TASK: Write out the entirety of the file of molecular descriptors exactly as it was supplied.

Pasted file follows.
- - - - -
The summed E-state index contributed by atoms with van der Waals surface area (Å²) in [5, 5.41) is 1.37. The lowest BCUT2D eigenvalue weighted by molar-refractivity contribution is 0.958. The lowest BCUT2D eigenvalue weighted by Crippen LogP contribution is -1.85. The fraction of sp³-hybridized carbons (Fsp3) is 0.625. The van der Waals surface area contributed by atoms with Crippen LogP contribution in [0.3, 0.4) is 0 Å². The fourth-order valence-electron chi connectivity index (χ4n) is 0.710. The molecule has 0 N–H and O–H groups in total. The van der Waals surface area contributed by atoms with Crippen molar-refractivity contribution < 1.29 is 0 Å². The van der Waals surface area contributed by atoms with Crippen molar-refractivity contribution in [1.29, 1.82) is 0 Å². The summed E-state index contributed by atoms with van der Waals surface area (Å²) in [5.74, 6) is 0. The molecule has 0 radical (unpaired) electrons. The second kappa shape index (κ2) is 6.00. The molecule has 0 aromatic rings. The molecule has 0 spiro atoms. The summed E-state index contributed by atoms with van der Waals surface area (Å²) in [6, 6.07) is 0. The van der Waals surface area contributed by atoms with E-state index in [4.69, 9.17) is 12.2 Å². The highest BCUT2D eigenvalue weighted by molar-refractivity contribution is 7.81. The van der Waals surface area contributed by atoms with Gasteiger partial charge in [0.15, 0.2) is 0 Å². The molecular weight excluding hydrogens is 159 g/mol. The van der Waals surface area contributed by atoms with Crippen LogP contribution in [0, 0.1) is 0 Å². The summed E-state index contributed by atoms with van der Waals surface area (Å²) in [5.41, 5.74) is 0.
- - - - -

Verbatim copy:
The summed E-state index contributed by atoms with van der Waals surface area (Å²) in [5, 5.41) is 1.37. The lowest BCUT2D eigenvalue weighted by molar-refractivity contribution is 0.958. The lowest BCUT2D eigenvalue weighted by Crippen LogP contribution is -1.85. The fraction of sp³-hybridized carbons (Fsp3) is 0.625. The van der Waals surface area contributed by atoms with Crippen LogP contribution in [0.3, 0.4) is 0 Å². The fourth-order valence-electron chi connectivity index (χ4n) is 0.710. The molecule has 0 N–H and O–H groups in total. The van der Waals surface area contributed by atoms with Crippen molar-refractivity contribution < 1.29 is 0 Å². The van der Waals surface area contributed by atoms with Crippen molar-refractivity contribution in [1.29, 1.82) is 0 Å². The summed E-state index contributed by atoms with van der Waals surface area (Å²) in [5.74, 6) is 0. The molecule has 0 radical (unpaired) electrons. The second kappa shape index (κ2) is 6.00. The molecule has 0 aromatic rings. The molecule has 0 spiro atoms. The summed E-state index contributed by atoms with van der Waals surface area (Å²) in [6, 6.07) is 0. The van der Waals surface area contributed by atoms with E-state index in [4.69, 9.17) is 12.2 Å². The highest BCUT2D eigenvalue weighted by molar-refractivity contribution is 7.81. The van der Waals surface area contributed by atoms with Gasteiger partial charge in [0.15, 0.2) is 0 Å². The molecular weight excluding hydrogens is 159 g/mol. The van der Waals surface area contributed by atoms with Crippen LogP contribution in [0, 0.1) is 0 Å². The summed E-state index contributed by atoms with van der Waals surface area (Å²) in [5.41, 5.74) is 0.